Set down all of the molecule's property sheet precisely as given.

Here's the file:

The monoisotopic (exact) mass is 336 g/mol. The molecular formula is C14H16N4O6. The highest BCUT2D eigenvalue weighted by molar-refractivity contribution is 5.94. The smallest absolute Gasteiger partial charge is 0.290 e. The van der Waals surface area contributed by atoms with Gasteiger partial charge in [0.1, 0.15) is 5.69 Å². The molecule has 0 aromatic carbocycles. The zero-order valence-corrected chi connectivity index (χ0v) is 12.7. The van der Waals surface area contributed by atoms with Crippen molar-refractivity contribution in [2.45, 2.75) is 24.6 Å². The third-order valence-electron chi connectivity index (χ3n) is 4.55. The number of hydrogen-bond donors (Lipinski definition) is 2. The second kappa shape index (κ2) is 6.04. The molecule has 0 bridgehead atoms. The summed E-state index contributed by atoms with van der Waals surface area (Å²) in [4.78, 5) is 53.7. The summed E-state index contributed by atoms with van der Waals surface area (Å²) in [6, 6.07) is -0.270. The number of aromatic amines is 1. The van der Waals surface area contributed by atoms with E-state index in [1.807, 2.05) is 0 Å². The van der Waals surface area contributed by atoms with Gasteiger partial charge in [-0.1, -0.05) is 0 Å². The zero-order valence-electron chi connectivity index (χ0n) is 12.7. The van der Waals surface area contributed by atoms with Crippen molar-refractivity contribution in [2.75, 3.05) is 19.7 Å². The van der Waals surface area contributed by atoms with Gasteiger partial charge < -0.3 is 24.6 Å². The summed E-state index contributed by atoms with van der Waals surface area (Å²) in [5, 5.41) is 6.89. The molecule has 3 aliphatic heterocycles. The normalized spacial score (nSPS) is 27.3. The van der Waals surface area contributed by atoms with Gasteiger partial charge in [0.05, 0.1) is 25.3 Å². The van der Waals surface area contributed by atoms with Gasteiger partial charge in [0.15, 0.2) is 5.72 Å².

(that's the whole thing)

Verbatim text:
The monoisotopic (exact) mass is 336 g/mol. The molecular formula is C14H16N4O6. The highest BCUT2D eigenvalue weighted by molar-refractivity contribution is 5.94. The smallest absolute Gasteiger partial charge is 0.290 e. The van der Waals surface area contributed by atoms with Gasteiger partial charge in [0.1, 0.15) is 5.69 Å². The molecule has 0 aromatic carbocycles. The zero-order valence-corrected chi connectivity index (χ0v) is 12.7. The van der Waals surface area contributed by atoms with Crippen molar-refractivity contribution in [2.45, 2.75) is 24.6 Å². The third-order valence-electron chi connectivity index (χ3n) is 4.55. The number of hydrogen-bond donors (Lipinski definition) is 2. The second kappa shape index (κ2) is 6.04. The molecule has 0 bridgehead atoms. The summed E-state index contributed by atoms with van der Waals surface area (Å²) in [4.78, 5) is 53.7. The summed E-state index contributed by atoms with van der Waals surface area (Å²) in [6, 6.07) is -0.270. The number of aromatic amines is 1. The van der Waals surface area contributed by atoms with E-state index in [1.807, 2.05) is 0 Å². The van der Waals surface area contributed by atoms with Gasteiger partial charge in [-0.1, -0.05) is 0 Å². The zero-order valence-electron chi connectivity index (χ0n) is 12.7. The van der Waals surface area contributed by atoms with Crippen molar-refractivity contribution in [2.75, 3.05) is 19.7 Å². The van der Waals surface area contributed by atoms with Gasteiger partial charge < -0.3 is 24.6 Å². The summed E-state index contributed by atoms with van der Waals surface area (Å²) in [5, 5.41) is 6.89. The molecule has 3 aliphatic heterocycles. The normalized spacial score (nSPS) is 27.3. The van der Waals surface area contributed by atoms with Gasteiger partial charge in [0.05, 0.1) is 25.3 Å². The van der Waals surface area contributed by atoms with Gasteiger partial charge in [0.15, 0.2) is 5.72 Å².